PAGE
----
Seen and Heard at the NAB/RAB Radio Show

| September 26, 2019

By Jeff McKay
Special Features Correspondent

 

DALLAS — The NAB/RAB Radio Show kicked into a new gear on Wednesday, highlighted by a standing-room-only lunch featuring Entercom CEO David Field, Cumulus CEO Mary Berner, and iHeartMedia CEO Bob Pittman.  A packed schedule of info sessions continued what has become a theme for the radio show – podcasting.

Thursday continues that same trend with info sessions that include a strong focus on sales and podcasting, capped off with the Marconi Awards dinner and show, and the Marconi “after party.”

The three CEOs at the luncheon made a case that radio is making a strong effort toward the future.

“Time spent listening will soon grow the same as time spent gaming,” said Berner, who added that “radio right now has better reach than Google or Amazon.”

“85% of listening is broadcast radio.  Radio keeps you company,” says Pittman, who also stayed on the podcast theme by adding, “All of us ought to be doing podcasts,” calling podcasts “a gateway,” and reminded the lunch crowd that, “A big problem for radio is the loss of the home radio, but radio must win the device war.”

“We cannot outsmart the consumer – we have to put out the best podcast possible,” said Field, who admitted that it’s vital to build listener relationships now more than ever, and as for podcasts, “We’re still trying to crack the code to monetize this.”

When it comes to podcasting, some of the best advice may have come from media consultant and strategist Andrew Kalb, who laid out a strong foundation for what it takes to create and compete in the podcast world.

“There are so many podcasts out there — hundreds of thousands.  What you have to do to succeed is be special.  Among all that content out there why would someone want to invest 20 or 30 minutes, or even 5 minutes in your podcast – it’s not just about subject matter, you have to stand out,” says Kalb.

Kalb says just having a huge media name doesn’t guarantee success, and shared with TALKERS what he believes works best

“Sell and tell is one way to stand out.  Be strategic about telling people about your podcast and who you tell.  You have to go where people are listening to podcasts, you have to literally go where the fish are swimming.  Get on other podcasts and talk about your podcast, share with people who like that same subject matter, and work to get those people there to come over and listen to your podcast.  It’s how you build a foundation for your audience,” says Kalb, who added that it’s not just using social media to build a message.

“You have to deliver each and every week.  Stay true to your audience, and on social media when you say there’s new content on a certain day and time, you better deliver exactly when you say you will.  That’s how you build your reputation.”

Dennis Wharton, the executive vice president of communications for the NAB, tells TALKERS,  “People see the growth in listenership, the monetization of podcasting is now starting to happen, and we decided to go in the route of people getting to learn and network, brainstorm ideas and create partnerships for their own podcasts.”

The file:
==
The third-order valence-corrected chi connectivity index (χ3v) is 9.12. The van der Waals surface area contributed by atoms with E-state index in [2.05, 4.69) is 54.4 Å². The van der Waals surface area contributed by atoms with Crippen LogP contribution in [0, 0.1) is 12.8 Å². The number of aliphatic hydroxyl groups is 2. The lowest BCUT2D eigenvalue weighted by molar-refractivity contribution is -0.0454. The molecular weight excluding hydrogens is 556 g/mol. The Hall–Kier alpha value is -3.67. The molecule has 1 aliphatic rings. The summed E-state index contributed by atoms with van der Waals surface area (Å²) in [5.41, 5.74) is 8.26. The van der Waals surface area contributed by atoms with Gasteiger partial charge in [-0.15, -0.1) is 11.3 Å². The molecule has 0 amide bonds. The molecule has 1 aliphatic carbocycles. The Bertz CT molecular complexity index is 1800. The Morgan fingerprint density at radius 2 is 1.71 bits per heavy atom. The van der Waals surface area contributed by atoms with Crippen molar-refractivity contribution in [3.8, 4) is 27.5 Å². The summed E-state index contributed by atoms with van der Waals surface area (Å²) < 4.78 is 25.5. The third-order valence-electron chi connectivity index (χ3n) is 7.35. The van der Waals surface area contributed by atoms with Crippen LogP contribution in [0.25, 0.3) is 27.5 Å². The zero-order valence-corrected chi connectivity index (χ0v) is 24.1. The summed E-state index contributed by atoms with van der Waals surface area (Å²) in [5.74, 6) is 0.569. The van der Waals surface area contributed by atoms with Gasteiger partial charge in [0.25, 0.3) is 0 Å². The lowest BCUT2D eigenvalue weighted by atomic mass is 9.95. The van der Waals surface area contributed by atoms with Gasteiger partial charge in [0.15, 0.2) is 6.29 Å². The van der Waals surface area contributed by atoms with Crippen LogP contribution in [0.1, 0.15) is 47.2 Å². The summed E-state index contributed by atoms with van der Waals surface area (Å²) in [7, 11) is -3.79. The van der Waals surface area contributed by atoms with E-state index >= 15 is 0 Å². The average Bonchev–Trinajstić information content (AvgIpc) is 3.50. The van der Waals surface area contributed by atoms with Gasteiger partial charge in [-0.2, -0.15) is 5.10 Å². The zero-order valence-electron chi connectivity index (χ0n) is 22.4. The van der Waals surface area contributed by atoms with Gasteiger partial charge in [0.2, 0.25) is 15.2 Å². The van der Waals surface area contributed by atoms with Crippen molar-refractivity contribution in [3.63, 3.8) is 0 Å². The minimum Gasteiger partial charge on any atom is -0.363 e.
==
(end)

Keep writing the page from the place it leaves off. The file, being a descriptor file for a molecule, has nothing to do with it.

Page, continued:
When it comes to talk radio, Wharton says that podcasting is a great way for the next generation of talk radio hosts to build an audience and become relevant.  He also says both stations and syndicators have already taken notice of podcasters, like Ben Shapiro, whose podcast is now syndicated.

“A lot of young people who are at the show have a lot of great ideas, and are here able to meet with station owners and syndicators and hopefully those partnerships will develop.  It can help rejuvenate this industry and bring in creative ideas.”

It’s also not just the young who should be looking at podcasting.  Famous oldies DJ Shotgun Tom Kelly recently found himself in unfamiliar territory when his longtime radio station home was sold, the format changed and he lost his job.  Kelly says he had voiceover work to fall back on, but added podcasts are a great option for anyone who has a strong and clear message to send.

Kelly says, “You don’t need a big name, you need strong content and to entertain and inform who is going to listen to your podcast.”

During a hallway conversation about the needs of radio stations with Paul Rotella, president and CEO of the New Jersey Broadcasters Association and Luke Story, the executive director of the Arkansas Broadcasters Association, Story say he created an agenda for making sure Arkansas broadcasters and radio stations were given full attention.

“I started a statewide tour to meet with our Arkansas broadcasters and their radio stations, gauge their needs and work to make sure they had what they need.  Our industry is changing so rapidly which means their needs are changing rapidly.  I’ve visited nearly every radio station so far in the state and it makes a difference,” says Story.

“Smaller stations are finding it very tough to compete with these juggernauts, the big players in the game.  They’re thinking – do we network together to help place advertiser buys more regionally?  And the association is trying to help in that regard.  Also, Arkansas has a lot of farms, so agriculture buys are important and this year faming has been a rough industry (trade issues) so this has also been a rough year for Arkansas radio stations, another situation we face to help our broadcasters overcome,” says Story.

On Friday, the 2019 NAB/RAB Radio Show concludes in Dallas, and we’ll highlight the Marconi Awards, and continue to  discuss podcasting and what has worked and what trends seem to be gaining traction in this fast-growing facet of radio.

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Category: Analysis